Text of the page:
On Saturday, December 15th, Weezer frontman Rivers Cuomo got a text with some exciting news: The band’s manager, who happened to be in the audience at Saturday Night Live that day — “total coincidence,” Cuomo says — had learned that the show was preparing to air an entire sketch about Weezer.
In the extremely funny skit, Leslie Jones and Matt Damon get into a passionate dinner-party debate about the ins and outs of the alt-rock band’s 25-year-long catalog. Jones plays a dedicated devotee of Weezer’s first two albums only; Damon’s character, a self-styled “ride or die” fan, counters that Weezer’s later material is in fact their finest. “They really nailed it, right?” Cuomo says. “I still can’t believe it. It can’t be that big of an audience that would appreciate such a specific little niche as the Weezer fandom.”
The skit marks one more pop-cultural triumph for Weezer this year, following their surprise hit with a cover of Toto’s “Africa,” their well-received tour with the Pixies and their recent Grammy nomination for 2017’s Pacific Daydream. The SNL tribute, which sparked endless online conversation over the weekend, might be the most surreal of all those moments.
Read more Rolling Stone: Ed Sheeran Earned More on Tour In 2018 Than Anyone Else In 30 Years
One person who hasn’t seen it yet, though, is Cuomo. “Everyone’s been texting me and emailing me,” he says. “My mom saw it. But if there’s a specific moment you want me to comment on, you’d probably better describe it.”
At one point, Matt Damon says, “‘Pork & Beans’ is better than ‘Buddy Holly.'” What do you make of that?
Um….Everyone’s entitled to their opinion.
So you wouldn’t agree with that take?
I mean, I don’t rate and rank songs that much. I know I did when I was young. It was like, “What’s your favorite color? Who’s your favorite superhero?” And I would always have an answer. Now it’s all just music. Sometimes I wanna hear one thing, sometimes I wanna hear another.
Fair enough. I’ll just read you another exchange. Leslie Jones says, “Weezer died when [original bassist] Matt Sharp left.” And then Matt Damon retorts, “Weezer didn’t start until [current bassist] Scott Shriner got there.”
[Long laughter.] It’s so deep, man! Who even knows what they’re talking about? I’m totally honored, but I hope people weren’t changing the channel.
It does seem like the sketch captured something about the way some fans feel about Weezer — this intense loyalty to specific parts of the catalog. Why do you think that is?
Well, let me ask you, as an outsider, do other artists have this kind of intensely opinionated and passionate and conflicted following?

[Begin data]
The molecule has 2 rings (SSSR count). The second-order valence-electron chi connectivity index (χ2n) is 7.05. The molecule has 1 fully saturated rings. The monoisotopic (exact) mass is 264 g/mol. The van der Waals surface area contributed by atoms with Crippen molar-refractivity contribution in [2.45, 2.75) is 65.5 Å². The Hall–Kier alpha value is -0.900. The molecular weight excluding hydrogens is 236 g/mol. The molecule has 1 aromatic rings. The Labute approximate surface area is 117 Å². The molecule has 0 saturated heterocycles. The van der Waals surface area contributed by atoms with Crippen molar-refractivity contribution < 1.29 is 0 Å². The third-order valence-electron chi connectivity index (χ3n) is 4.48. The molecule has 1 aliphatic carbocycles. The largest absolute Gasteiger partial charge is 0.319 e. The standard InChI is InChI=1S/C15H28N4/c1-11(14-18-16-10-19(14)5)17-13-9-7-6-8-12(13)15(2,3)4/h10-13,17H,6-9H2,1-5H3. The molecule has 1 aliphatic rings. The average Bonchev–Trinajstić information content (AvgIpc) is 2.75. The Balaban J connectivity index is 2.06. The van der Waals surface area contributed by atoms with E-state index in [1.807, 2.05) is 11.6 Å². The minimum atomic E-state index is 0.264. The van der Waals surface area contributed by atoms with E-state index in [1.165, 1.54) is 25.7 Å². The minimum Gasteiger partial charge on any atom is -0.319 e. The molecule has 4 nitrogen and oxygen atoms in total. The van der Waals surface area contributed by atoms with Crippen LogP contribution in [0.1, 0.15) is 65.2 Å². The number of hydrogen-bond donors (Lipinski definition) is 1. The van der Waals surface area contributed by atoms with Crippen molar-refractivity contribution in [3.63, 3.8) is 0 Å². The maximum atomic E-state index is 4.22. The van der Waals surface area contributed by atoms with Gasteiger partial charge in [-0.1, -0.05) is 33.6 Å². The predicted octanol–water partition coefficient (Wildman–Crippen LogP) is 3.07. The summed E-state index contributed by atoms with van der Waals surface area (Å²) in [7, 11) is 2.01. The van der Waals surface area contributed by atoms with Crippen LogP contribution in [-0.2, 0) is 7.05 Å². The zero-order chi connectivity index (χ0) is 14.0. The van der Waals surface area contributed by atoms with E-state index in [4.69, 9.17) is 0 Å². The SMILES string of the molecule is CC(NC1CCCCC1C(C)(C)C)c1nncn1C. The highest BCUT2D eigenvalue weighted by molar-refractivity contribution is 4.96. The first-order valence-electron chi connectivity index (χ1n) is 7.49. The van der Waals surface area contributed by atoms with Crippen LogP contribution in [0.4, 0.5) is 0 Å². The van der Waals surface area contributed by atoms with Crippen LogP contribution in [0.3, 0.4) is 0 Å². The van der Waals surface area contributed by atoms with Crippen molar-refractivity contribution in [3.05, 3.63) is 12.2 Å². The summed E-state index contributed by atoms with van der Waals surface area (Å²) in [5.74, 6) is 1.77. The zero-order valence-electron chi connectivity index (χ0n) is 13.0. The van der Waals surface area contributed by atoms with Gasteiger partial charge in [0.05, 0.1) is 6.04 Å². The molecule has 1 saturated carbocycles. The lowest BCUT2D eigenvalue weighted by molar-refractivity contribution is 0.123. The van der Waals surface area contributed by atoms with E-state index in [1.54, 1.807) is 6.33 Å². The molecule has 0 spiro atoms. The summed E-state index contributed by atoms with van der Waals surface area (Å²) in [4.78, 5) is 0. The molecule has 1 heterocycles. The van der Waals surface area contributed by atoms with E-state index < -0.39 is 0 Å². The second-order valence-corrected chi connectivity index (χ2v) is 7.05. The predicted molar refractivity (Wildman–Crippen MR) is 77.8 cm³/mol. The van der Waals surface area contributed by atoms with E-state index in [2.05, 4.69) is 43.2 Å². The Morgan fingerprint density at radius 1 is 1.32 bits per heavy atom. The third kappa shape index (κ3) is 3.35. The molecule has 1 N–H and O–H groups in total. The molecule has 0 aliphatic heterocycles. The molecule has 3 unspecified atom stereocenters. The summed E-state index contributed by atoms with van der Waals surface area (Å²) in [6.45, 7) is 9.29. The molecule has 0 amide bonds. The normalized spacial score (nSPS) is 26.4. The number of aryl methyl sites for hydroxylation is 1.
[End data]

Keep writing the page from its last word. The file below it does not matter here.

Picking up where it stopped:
I don’t think so. I don’t hear people having the same kind of debates about, say, Pearl Jam or Radiohead that they do about your band.
I wish I knew why. It’s almost worthy of an academic study to figure out what’s going on in the psyche of these few hundred thousand people. I feel like it must come back to something in the four of us, or something in me. There’s some character flaw or some quirk of my personality that is permitting a vacuum, where a normal band leader would be projecting some kind of stronger leadership. Or maybe he’d just be a more consistent artist stylistically.
Read more Rolling Stone: The Great Heavy Metal Hoax
Another possibility is that Weezer appeals to nerds, and nerds like to argue about their favorite things. I can think of similar debates about which Star Trek series is the best.
In our case, we’re real people. We’re not some fictional characters. So there’s nothing to argue about. But I like that. I would add that nerds also like to catalog and collect things, and put things in categories, and notice the tiny differences from one product to the next. It makes sense, because I’m a nerd. I was one of those people. I was obsessive about the bands and the movies I was into as a kid. I didn’t have as much information back then, but I did my best.
Just for the record, a lot of other outlets have reported on this with headlines along the lines of, “Rivers Cuomo saw the ‘SNL’ Weezer sketch and loved it,” because of the tweet you posted. But that’s not exactly true, right?
No. You know my Twitter, right? There’s little on there that’s literally true. A lot of it is Trump-true. Like, I agree with the spirit of what I’m tweeting, but a lot of times it’s not factually correct.
Read more Rolling Stone: The ‘Red Dead Redemption 2’ Soundtrack Might Be the Biggest Album of 2018
Of course. The tweet says “THEY HAD A WHOLE ASS SKIT ABOUT WEEZER AND ME ON SATURDAY NIGHT LIVE AND IM ACTUALLY CRYING AAAGGGGHHHHHHH.” That’s not how you type, is it?
I wish I did!